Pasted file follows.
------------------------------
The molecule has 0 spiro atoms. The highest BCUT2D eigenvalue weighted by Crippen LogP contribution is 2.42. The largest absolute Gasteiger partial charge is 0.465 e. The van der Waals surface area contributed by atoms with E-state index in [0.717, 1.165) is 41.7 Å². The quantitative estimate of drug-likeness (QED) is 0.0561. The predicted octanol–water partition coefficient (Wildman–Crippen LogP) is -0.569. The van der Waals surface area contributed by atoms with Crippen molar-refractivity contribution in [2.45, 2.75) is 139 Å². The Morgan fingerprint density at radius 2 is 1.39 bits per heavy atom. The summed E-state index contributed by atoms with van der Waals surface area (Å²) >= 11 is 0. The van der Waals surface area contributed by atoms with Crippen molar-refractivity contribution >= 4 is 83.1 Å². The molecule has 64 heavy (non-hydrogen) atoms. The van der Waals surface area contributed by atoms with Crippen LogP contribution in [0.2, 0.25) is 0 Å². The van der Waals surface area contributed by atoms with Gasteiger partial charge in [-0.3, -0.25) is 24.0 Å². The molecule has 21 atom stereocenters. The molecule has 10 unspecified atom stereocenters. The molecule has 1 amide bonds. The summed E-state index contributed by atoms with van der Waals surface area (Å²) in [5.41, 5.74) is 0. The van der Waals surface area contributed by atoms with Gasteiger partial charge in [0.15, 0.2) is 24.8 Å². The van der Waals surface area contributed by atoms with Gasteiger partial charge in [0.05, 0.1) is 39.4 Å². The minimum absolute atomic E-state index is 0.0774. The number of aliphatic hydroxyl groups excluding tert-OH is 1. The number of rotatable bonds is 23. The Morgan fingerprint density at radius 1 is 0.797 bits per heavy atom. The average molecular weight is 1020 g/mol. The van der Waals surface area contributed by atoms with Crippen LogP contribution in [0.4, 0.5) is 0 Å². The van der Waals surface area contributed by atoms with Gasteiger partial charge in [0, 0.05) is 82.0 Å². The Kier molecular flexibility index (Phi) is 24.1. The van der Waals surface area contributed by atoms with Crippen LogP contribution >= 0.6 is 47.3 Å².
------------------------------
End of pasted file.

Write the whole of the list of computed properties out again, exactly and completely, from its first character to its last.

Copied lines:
The molecule has 0 spiro atoms. The highest BCUT2D eigenvalue weighted by Crippen LogP contribution is 2.42. The largest absolute Gasteiger partial charge is 0.465 e. The van der Waals surface area contributed by atoms with E-state index in [0.717, 1.165) is 41.7 Å². The quantitative estimate of drug-likeness (QED) is 0.0561. The predicted octanol–water partition coefficient (Wildman–Crippen LogP) is -0.569. The van der Waals surface area contributed by atoms with Crippen molar-refractivity contribution in [2.45, 2.75) is 139 Å². The Morgan fingerprint density at radius 2 is 1.39 bits per heavy atom. The summed E-state index contributed by atoms with van der Waals surface area (Å²) >= 11 is 0. The van der Waals surface area contributed by atoms with Crippen molar-refractivity contribution >= 4 is 83.1 Å². The molecule has 64 heavy (non-hydrogen) atoms. The van der Waals surface area contributed by atoms with Crippen LogP contribution in [0.2, 0.25) is 0 Å². The van der Waals surface area contributed by atoms with Gasteiger partial charge in [-0.3, -0.25) is 24.0 Å². The molecule has 21 atom stereocenters. The molecule has 10 unspecified atom stereocenters. The molecule has 1 amide bonds. The summed E-state index contributed by atoms with van der Waals surface area (Å²) in [5.41, 5.74) is 0. The van der Waals surface area contributed by atoms with Gasteiger partial charge in [0.15, 0.2) is 24.8 Å². The van der Waals surface area contributed by atoms with Gasteiger partial charge in [0.05, 0.1) is 39.4 Å². The minimum absolute atomic E-state index is 0.0774. The number of aliphatic hydroxyl groups excluding tert-OH is 1. The number of rotatable bonds is 23. The Morgan fingerprint density at radius 1 is 0.797 bits per heavy atom. The average molecular weight is 1020 g/mol. The van der Waals surface area contributed by atoms with Crippen LogP contribution in [0.4, 0.5) is 0 Å². The van der Waals surface area contributed by atoms with Gasteiger partial charge in [0, 0.05) is 82.0 Å². The Kier molecular flexibility index (Phi) is 24.1. The van der Waals surface area contributed by atoms with Crippen LogP contribution >= 0.6 is 47.3 Å².